Health Check: Ataxia-Telangiectasia

Making a basketball shot is a pretty big deal for 7-year-old Zach McMillan.

He was diagnosed with a rare genetic disease when he was three.

"They said he has Ataxia Telangiectasia. I said, 'Could you spell it?'" Zach's mom said.

Ataxia Telangiectasia or A-T causes a progressive loss of muscle control and immune system problems.

Cathy and Tim Martin noticed their son, Andrew, had trouble walking.

"It was a little bit harder for him to walk but in every other way, everything else was normal," Tim Martin said.

It wasn't until Andrew was four years old that an eye doctor figured it out.

"And when the doctor examined Andrew he was able to see the telangiectasias, which are the red spidery vein. It makes him look like he has allergies and when they did that, they put that together combined with respiratory information he had and realized what it was" Cathy Martin said.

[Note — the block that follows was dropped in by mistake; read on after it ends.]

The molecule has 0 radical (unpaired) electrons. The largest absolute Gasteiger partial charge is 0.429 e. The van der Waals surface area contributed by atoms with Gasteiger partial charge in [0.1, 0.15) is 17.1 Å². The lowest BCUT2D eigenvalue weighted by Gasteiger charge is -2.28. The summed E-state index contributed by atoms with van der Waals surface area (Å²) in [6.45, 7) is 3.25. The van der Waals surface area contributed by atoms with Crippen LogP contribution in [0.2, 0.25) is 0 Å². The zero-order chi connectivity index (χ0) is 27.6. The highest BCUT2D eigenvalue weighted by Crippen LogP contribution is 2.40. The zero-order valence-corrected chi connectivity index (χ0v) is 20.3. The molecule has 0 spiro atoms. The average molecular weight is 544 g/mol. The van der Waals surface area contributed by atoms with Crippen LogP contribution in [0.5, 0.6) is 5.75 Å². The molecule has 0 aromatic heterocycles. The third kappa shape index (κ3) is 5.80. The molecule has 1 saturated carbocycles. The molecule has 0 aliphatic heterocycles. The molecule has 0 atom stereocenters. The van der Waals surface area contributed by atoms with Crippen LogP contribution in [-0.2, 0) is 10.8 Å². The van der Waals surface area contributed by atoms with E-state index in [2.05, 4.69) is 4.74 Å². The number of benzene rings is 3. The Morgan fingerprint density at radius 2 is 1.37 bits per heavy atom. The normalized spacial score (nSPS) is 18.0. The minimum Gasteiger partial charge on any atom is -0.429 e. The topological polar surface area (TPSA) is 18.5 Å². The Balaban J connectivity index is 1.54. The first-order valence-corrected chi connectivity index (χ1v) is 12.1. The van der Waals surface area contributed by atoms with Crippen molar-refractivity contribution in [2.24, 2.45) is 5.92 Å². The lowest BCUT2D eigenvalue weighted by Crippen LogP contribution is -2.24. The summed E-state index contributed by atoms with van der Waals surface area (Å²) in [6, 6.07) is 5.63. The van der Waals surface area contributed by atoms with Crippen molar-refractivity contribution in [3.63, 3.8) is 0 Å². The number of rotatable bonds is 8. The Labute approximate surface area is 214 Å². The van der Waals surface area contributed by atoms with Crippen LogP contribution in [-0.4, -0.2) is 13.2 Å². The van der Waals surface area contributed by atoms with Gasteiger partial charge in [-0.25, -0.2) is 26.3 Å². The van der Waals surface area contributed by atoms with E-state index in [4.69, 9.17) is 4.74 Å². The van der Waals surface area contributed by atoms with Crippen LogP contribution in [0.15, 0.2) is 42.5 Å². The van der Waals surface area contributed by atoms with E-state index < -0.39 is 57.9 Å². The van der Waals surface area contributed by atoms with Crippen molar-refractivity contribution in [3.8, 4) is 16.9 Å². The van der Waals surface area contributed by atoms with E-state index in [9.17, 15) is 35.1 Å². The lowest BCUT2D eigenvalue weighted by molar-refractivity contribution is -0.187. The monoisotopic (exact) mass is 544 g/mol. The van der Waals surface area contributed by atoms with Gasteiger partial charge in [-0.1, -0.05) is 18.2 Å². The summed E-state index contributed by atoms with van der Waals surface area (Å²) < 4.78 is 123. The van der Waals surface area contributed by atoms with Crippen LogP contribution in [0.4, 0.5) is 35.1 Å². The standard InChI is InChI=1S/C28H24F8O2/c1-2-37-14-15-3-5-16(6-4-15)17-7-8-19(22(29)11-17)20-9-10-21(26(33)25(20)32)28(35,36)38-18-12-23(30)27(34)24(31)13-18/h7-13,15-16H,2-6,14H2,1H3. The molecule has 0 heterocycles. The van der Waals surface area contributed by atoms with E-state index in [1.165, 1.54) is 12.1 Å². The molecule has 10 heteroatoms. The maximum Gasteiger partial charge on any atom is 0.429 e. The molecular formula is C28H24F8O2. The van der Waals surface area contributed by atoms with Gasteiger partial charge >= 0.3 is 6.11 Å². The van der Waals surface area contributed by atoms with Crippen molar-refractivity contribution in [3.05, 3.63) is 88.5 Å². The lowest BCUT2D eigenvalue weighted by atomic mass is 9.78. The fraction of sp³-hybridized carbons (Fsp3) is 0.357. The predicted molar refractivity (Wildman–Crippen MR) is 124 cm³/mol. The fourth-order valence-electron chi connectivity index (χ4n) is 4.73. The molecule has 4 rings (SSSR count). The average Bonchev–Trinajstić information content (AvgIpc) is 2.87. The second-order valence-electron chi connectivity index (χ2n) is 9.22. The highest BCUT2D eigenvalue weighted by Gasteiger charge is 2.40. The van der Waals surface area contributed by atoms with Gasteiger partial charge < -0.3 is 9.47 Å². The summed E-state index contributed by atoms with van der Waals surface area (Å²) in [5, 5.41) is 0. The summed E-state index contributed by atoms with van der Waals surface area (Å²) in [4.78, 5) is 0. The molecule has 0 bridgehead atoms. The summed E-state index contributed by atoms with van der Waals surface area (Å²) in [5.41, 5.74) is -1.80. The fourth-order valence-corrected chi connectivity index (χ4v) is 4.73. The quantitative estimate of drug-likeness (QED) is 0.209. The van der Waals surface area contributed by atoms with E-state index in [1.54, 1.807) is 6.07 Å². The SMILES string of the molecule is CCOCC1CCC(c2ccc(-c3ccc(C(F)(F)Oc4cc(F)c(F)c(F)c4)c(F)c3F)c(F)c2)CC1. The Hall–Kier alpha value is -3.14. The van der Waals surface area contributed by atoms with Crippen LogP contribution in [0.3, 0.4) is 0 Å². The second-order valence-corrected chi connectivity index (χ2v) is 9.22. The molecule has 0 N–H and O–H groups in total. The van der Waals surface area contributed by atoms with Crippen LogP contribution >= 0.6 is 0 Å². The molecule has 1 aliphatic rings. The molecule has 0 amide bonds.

For Zach, it was test after test.

"They did MRIs and it was just my gut was telling me something's off. So we went through all these tests, nothing. I kind of gave up for a little bit, but then something told me just something's off," Zach's mom said.

Zach is still able to walk, mostly on his own and sometimes with the help of a walker. He tires easily.

Andrew is still able to walk, but on a limited basis and usually gets around in his wheelchair.

Both Andrew and Zach are at high risk for cancer because of their disease. Their parents, who take part in the AT children's project, remain hopeful.

"And they do an extraordinary job raising money for research and funding the AT clinical center at Johns Hopkins," Cathy Martin said.

The McMillans and Martins have organized what they're calling a family fun run.

The "Doughboy Dash" takes place Sunday at Iggy's Doughboys and Chowderhouse in Warwick.